Why I Plan to Live Forever

120 years. That’s roughly how long I plan to live. Which is why my husband and I have pretty much completely neglected the question of who should take care of our children if something were to–God forbid–happen to us. After all, a 90-year-old man really shouldn’t need look after him. Time to cut the cord, you know?

Which is to say, we haven’t written a will. This drives my father insane. So much so that every time he sees us his idea of small talk has become, “So, have you written a will yet?” A question only slightly less weighted with meaning than “So, when’s your husband going to finish his PhD?”

My dad turns 80 next month and I came up with the idea that in addition to whatever gadget we buy for him, we could also give him peace of mind.  So, haltingly at first, my husband and I began the difficult discussion of who we’d want to raise our two young boys if something terrible happened to us.

We quickly realized that, well, it’s complicated. There are so many people in our lives who can give our sons love and stability. But who can raise them to be the kind of Jews we want them to be?

My sister is the mother of five happy, well-adjusted children.  She and her Catholic husband are still young and energetic, and our children would be embraced and no-doubt thrive, surrounded by family. But a kosher home? Some kind of Shabbat? Jewish schools and summer camp? No, no, no, and no.

“Surely my sister would take pains to raise my children just as I’d want them raised–especially in light of the tragic nature of our passing,” I insisted. “At 30k plus in tuition a year,” my husband said, “don’t count on it.” And he’s right.

So the question is, is that a deal-breaker? It shouldn’t be, and yet, being Jewish is so much a part of who we are that we can’t imagine letting go of it without a fight.

So what about friends, then? Again, more questions than answers. One couple obviously loves our children. But they’ve already made some choices for their kids we’d never make for ours. Another couple is nearly identical to us in terms of values.  But I just don’t think our friendship has reached the “Would you mind caring for my children in the untimely event of my death?” level. And anyway, how do you even begin that conversation? “Hey guys, remember how you said if we needed anything we should just let you know? About that…”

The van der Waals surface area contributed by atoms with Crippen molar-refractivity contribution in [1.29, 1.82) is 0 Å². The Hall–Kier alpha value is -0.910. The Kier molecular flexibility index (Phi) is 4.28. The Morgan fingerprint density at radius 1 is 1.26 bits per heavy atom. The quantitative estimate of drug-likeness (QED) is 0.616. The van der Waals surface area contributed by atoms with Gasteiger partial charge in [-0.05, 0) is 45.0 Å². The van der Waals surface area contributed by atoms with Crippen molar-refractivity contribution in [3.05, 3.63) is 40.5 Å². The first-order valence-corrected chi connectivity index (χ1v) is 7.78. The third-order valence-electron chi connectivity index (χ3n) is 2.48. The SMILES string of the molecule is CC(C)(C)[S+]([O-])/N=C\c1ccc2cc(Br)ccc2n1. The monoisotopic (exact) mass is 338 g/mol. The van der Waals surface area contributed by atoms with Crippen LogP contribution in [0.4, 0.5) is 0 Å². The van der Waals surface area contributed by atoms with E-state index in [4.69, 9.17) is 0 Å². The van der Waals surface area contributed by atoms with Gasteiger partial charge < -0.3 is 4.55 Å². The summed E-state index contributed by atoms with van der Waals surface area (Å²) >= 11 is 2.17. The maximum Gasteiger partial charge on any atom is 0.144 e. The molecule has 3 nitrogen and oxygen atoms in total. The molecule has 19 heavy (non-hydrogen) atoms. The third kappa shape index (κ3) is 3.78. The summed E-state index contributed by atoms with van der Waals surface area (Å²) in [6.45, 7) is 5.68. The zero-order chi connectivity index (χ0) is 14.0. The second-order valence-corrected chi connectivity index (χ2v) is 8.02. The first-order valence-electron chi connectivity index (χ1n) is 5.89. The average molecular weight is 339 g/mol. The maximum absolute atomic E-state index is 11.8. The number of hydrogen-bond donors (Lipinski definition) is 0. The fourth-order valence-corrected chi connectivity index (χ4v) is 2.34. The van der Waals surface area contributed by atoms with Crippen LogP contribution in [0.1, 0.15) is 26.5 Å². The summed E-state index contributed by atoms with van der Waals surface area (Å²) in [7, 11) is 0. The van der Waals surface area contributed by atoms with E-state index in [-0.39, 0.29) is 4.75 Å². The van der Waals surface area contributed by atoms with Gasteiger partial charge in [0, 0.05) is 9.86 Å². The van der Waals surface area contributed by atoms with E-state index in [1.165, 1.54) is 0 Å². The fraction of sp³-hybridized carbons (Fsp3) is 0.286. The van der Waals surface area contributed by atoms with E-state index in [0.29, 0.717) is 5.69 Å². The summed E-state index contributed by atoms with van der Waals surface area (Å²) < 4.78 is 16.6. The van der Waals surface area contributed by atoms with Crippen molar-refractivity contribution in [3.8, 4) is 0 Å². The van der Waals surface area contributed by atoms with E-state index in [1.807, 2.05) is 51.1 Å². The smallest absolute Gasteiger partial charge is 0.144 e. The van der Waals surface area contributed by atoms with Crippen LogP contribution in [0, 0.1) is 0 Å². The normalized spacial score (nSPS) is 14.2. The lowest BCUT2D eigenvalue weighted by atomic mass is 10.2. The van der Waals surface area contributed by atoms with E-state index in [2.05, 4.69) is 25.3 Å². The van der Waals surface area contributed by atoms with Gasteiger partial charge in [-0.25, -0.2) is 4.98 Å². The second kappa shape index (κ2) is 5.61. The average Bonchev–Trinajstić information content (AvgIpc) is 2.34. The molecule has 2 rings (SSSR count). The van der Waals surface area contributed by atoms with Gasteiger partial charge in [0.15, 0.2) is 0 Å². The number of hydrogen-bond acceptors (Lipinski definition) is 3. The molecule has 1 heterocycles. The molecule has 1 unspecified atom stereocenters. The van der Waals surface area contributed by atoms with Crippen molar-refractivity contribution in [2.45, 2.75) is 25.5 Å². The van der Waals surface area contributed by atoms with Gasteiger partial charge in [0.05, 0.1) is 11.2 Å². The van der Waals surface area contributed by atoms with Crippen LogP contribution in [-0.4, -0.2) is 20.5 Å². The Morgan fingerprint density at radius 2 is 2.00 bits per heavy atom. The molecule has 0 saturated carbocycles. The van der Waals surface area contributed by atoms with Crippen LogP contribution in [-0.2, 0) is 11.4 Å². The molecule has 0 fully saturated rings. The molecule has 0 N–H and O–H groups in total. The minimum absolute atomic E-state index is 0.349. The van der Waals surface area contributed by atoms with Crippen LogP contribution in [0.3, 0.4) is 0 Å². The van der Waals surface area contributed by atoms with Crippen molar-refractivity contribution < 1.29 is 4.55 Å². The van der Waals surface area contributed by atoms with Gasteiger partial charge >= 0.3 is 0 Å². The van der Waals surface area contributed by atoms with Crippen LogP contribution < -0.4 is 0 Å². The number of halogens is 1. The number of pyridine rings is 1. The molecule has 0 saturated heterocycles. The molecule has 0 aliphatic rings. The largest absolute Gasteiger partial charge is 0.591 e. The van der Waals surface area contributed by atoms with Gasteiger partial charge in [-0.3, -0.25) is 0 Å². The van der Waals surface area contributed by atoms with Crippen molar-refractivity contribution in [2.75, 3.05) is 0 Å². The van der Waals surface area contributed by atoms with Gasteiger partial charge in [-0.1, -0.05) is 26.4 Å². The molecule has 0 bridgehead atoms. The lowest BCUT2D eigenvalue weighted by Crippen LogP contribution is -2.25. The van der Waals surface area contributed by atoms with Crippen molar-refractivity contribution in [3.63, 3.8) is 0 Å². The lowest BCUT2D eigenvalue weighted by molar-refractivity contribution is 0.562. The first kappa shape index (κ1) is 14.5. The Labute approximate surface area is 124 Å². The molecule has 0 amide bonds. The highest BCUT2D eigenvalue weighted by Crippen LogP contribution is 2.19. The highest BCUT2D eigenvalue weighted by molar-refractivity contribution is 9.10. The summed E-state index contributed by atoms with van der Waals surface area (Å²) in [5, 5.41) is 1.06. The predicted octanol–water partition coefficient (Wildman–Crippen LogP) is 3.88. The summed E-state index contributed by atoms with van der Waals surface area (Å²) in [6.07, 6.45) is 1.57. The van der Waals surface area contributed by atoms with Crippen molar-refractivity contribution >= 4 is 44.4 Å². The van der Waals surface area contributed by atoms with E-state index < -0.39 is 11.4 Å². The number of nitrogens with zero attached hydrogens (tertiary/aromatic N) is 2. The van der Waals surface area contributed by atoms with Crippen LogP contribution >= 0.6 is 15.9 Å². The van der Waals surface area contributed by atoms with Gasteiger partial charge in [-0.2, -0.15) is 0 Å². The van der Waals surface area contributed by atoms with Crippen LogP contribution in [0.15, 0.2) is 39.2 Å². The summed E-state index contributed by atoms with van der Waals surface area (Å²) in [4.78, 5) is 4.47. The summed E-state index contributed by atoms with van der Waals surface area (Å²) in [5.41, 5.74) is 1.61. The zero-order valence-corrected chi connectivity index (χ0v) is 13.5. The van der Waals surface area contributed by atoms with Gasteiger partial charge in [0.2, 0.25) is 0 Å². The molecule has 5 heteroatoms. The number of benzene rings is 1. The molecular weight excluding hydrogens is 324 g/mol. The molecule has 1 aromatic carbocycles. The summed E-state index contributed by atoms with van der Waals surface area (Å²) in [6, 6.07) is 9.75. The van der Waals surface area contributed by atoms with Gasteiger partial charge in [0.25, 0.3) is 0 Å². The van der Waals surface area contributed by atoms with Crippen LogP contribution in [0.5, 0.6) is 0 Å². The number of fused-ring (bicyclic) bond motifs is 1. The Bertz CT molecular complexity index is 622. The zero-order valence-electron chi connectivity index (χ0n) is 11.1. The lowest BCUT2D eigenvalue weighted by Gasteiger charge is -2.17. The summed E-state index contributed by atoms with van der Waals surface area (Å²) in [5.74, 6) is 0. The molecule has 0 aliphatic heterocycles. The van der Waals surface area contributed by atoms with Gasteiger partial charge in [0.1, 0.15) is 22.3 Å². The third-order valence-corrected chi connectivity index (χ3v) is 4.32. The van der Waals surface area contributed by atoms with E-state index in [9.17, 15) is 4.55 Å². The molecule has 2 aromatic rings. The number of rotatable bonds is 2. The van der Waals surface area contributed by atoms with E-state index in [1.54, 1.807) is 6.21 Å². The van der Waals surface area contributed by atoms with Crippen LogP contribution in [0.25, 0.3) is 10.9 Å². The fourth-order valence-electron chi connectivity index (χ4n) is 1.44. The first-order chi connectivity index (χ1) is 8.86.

Finally, there’s my best friend and her husband. They’re a good religious match. They have the means. And I truly believe that in 10, 15, 20 years I’ll still be speaking to them. Except…they live hundreds of miles away, and my children hardly know them. It would be the very definition of upheaval.

There you have it. We are deeply undecided, caught between a thousand impossible compromises, but at least our mortal heads have been pried out of the sand.

So, talk to me–have you and your partner gone through this yet? What values do you think are most important when choosing a new mom and dad for your babies?

Lili Kalish GerschLili Kalish Gersch is the director of literature, music and Jewish life at the Washington DCJCC and the former managing editor of MyJewishLearning.com. She lives in Washington, DC with her husband and three sons.

The opinions expressed here are the personal views of the author. Comments are moderated, so use your inside voices, keep your hands to yourself, and no, we're not interested in herbal supplements.

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